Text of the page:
At a public lecture in London, England, an angry Hindu threw an egg at eminent Sanskritist Wendy Doniger. The person missed, but Doniger never forgot. The Hindus: An Alternative History is her response.
Doniger has been translating and interpreting Hindu texts for decades and has been both celebrated for her work on cross-cultural mythology and vilified by those on the other side of the academic-versus-believer divide.
A self-described "recovering Orientalist" who knows her Latin and Greek rather than Urdu and Tamil, she stands accused of being a sex-obsessed Westerner who defames the faith. At the London lecture, where she dodged the egg, she had the temerity to suggest that Sita, the heroine of the epic poem Ramayana, was lusted after by her brother-in-law. (Doesn't Doniger know? No sex please, we're Indian!)
- The Hindus: An Alternative History, by Wendy Doniger, Penguin Press, 779 pages, $41.50
Many Hindus live in a sort of religious hyper-vigilance, like post-traumatic stress disorder survivors, waiting for the next attack. The trauma was the British colonial experience, where their religion was seen as merely a grotesque series of idols. Abolitionist William Wilberforce was not alone in thinking Hinduism "mean, licentious and cruel." Like Sita, the heroine of the Ramayana who must prove her purity to her husband Rama many times, Hinduism is constantly under trial.
It is to this maelstrom that Doniger brings her skeptic's eye, more interested in what can be teased out of stories than revelation as a fact. She is careful to state frequently that readers who are expecting a thorough understanding of Hinduism as a living faith should look elsewhere. Her agenda, she explains, is different: "It's not all about Brahmins, Sanskrit, the [Bhagavad]Gita."
Instead, what interests Doniger are those moments when the Others, which include women, Pariahs - a.k.a. Dalits, a.k.a. Harijans, a.k.a. Untouchables, a.k.a. Scheduled Castes - and animals (horses and dogs) puncture the traditional high-caste, male-centred narrative. The parts of Hinduism that interest her are pluralistic and hybrid, full of ideas and stories and themes that jostle against one another, such as violence and non-violence, renunciation and house-holding, sexual restraint and libido throughout Indian history, the kind the "egg faction would deny."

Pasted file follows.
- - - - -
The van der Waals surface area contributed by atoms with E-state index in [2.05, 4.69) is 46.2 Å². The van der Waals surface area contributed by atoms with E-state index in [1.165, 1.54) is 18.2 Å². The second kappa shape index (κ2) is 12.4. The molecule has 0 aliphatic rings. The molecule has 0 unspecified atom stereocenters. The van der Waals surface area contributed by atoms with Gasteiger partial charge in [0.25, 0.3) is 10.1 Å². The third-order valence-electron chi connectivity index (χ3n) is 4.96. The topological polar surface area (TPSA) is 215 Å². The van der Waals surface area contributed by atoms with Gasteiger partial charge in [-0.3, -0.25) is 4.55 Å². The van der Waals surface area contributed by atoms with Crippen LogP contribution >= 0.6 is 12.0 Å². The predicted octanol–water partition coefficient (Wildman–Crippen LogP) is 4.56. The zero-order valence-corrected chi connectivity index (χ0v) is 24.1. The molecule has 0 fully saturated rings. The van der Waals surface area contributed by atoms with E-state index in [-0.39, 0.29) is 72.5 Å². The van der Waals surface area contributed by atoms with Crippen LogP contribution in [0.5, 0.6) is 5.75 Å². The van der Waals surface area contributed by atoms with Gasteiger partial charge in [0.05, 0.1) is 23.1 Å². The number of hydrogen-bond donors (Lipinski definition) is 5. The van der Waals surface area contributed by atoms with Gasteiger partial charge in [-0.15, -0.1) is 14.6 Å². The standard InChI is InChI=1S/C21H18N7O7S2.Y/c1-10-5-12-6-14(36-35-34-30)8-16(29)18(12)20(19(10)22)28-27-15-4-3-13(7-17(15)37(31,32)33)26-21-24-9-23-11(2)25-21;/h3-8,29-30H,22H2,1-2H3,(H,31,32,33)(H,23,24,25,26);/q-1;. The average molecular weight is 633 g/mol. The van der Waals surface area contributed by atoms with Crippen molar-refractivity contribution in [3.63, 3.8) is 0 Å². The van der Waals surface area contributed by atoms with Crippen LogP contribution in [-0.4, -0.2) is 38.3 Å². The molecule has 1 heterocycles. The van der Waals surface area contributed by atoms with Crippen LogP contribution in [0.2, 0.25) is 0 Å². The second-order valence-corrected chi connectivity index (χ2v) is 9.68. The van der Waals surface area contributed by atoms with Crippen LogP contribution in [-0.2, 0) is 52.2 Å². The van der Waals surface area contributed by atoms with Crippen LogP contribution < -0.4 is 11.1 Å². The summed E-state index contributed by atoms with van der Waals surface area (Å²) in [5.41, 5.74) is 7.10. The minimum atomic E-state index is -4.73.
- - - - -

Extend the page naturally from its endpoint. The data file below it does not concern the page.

It's a formidable challenge, particularly as Hinduism is a religion that takes the poly in polytheism very seriously. In fact, polytheism may be a misnomer, since the gods and goddesses are not quite separate but equal, but rather manifestations of a larger Supreme Being, which itself is described in different ways depending on the philosophical school. Just like Amartya Sen's Argumentative Indian , some Hindus even dispute the name Hindu, complaining that outsiders named them as the people who lived east of the Indus River.
Doniger brings a sly sense of humour to her subject, poking holes where she can, starting from the continental drift and moving to present. "Follow the horse" is one approach to determine whether the Vedas, the scriptural bedrock of Hinduism, is indigenous to South Asia. Because its language is particularly horsey, and because horses were always imported to India, Doniger says, there is merit in seeing the people who composed the Vedas just like any other group who came to India and contributed to its many traditions.